“The words ‘the right to intervene’ slowly morphed into the responsibility to protect,” Verveer said. “It turned that issue of intervention for humanitarian purpose into responsibility to protect human lives, a responsibility of the international community to do so.”
Verveer also spoke about sexual violence against women and its implications in war and genocide.
“The obligation to protect is definitely an obligation to protect women against sexual violence, and the obligation to prevent and the obligation to rebuild certainly cannot succeed without understanding the role that women have to play in conflict resolution, in reconstruction, in peace negotiations,” she said.
Additionally, Arend spoke about the benefits, setbacks and challenges to the responsibility to protect. To Arend, the primary benefit of the concept is that it helped alter the definition of sovereignty to hold states accountable for its internal affairs.
“Sovereignty doesn’t mean you can do whatever you want because you’re a state. Rather, it means to be a state, you have the responsibility to protect people in your state, not just nationals, but aliens, refugees, anyone who happens to be in your state,” Arend said. “If they’re in your state, you have to protect them from crimes against humanity, from genocide, from other forms of mass atrocities.”
In order to increase the effectiveness of the responsibility to protect, Arend said that states must alter their conceptions of it and extend it to regional organizations. States do not have the legal right to intervene, since the United Nations Charter of 2009 does not create any new international law, but Arend said that there are ways around this problem.
“What I’m suggesting is that important states in the international system need to work with regional organizations to come up with new norms when intervention can take place to end these mass atrocities,” Arend said.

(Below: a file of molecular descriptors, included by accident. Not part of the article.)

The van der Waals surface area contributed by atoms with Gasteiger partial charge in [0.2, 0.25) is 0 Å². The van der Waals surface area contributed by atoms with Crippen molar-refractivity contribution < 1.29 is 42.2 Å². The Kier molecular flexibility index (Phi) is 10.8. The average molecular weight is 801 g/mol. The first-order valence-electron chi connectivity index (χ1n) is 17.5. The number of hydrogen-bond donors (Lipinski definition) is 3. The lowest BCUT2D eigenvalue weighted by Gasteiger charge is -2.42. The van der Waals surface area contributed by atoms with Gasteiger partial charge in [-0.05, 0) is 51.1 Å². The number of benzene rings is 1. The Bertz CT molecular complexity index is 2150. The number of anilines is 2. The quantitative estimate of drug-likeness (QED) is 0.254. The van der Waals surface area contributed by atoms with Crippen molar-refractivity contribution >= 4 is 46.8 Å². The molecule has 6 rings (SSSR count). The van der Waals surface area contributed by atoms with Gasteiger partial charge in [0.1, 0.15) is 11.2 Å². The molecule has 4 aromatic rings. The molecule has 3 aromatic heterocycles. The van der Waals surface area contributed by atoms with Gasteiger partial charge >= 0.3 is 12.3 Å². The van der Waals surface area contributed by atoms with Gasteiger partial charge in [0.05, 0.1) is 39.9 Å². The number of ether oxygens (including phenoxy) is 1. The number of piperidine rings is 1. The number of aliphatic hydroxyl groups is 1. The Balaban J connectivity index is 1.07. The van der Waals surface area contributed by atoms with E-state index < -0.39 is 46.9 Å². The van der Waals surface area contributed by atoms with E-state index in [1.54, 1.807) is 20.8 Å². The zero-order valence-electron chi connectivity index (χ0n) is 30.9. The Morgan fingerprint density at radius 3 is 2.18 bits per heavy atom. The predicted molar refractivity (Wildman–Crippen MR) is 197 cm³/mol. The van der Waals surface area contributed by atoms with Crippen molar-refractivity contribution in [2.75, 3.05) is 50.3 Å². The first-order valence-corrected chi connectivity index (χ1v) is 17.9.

Sinéad Carolan (SFS ’17) attended the event and said that it helped her better understand crimes against humanity and the effect of the Holocaust.
“I came because I learned about Jan Karski and the fact that he was a professor at Georgetown in my Eastern European history class last semester, and I’m really interested in Europe and the Holocaust, as well as learning about the way we look at the Holocaust in history and how that applies to current events,” Carolan said.
Kiki Shim (SFS ’17) said that the panel gave her a better idea of threats to human rights in war.
“I think I’ve always been oddly, morbidly fascinated with the Holocaust and what its implications are in terms of morality,” Shim said. “This panel was very illuminating in terms of telling us more about different policies, especially the right to protect, because I’m interested in global human rights.”
“Remember This: Walking with Karksi,” directed by Davis Performing Arts Center Artistic Director Derek Goldman, had its world premiere at Gaston Hall. Academy Award nominee David Strathairn featured as the titular figure in the reading, which chronicle Karski’s life.